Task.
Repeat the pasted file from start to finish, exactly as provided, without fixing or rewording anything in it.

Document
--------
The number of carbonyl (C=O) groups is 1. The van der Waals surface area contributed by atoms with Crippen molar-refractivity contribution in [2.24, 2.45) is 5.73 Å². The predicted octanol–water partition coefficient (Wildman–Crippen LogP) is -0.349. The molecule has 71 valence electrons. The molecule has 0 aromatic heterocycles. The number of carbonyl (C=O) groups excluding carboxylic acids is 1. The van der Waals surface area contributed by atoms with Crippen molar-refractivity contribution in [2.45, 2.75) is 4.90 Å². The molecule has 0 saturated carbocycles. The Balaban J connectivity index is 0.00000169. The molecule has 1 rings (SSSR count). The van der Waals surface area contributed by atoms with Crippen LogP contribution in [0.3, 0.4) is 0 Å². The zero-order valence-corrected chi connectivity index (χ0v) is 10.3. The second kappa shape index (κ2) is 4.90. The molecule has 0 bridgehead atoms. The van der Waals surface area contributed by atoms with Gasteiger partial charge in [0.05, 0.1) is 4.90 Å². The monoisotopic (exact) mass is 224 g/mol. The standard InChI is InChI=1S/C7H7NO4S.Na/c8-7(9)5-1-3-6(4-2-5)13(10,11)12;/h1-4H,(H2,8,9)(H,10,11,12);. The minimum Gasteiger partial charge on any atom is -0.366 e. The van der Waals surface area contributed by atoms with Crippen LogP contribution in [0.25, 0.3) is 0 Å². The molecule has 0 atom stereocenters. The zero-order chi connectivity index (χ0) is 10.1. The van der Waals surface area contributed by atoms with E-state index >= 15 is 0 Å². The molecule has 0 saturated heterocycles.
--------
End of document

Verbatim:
The number of carbonyl (C=O) groups is 1. The van der Waals surface area contributed by atoms with Crippen molar-refractivity contribution in [2.24, 2.45) is 5.73 Å². The predicted octanol–water partition coefficient (Wildman–Crippen LogP) is -0.349. The molecule has 71 valence electrons. The molecule has 0 aromatic heterocycles. The number of carbonyl (C=O) groups excluding carboxylic acids is 1. The van der Waals surface area contributed by atoms with Crippen molar-refractivity contribution in [2.45, 2.75) is 4.90 Å². The molecule has 0 saturated carbocycles. The Balaban J connectivity index is 0.00000169. The molecule has 1 rings (SSSR count). The van der Waals surface area contributed by atoms with Crippen LogP contribution in [0.3, 0.4) is 0 Å². The zero-order valence-corrected chi connectivity index (χ0v) is 10.3. The second kappa shape index (κ2) is 4.90. The molecule has 0 bridgehead atoms. The van der Waals surface area contributed by atoms with Gasteiger partial charge in [0.05, 0.1) is 4.90 Å². The monoisotopic (exact) mass is 224 g/mol. The standard InChI is InChI=1S/C7H7NO4S.Na/c8-7(9)5-1-3-6(4-2-5)13(10,11)12;/h1-4H,(H2,8,9)(H,10,11,12);. The minimum Gasteiger partial charge on any atom is -0.366 e. The van der Waals surface area contributed by atoms with Crippen LogP contribution in [0.25, 0.3) is 0 Å². The molecule has 0 atom stereocenters. The zero-order chi connectivity index (χ0) is 10.1. The van der Waals surface area contributed by atoms with E-state index >= 15 is 0 Å². The molecule has 0 saturated heterocycles.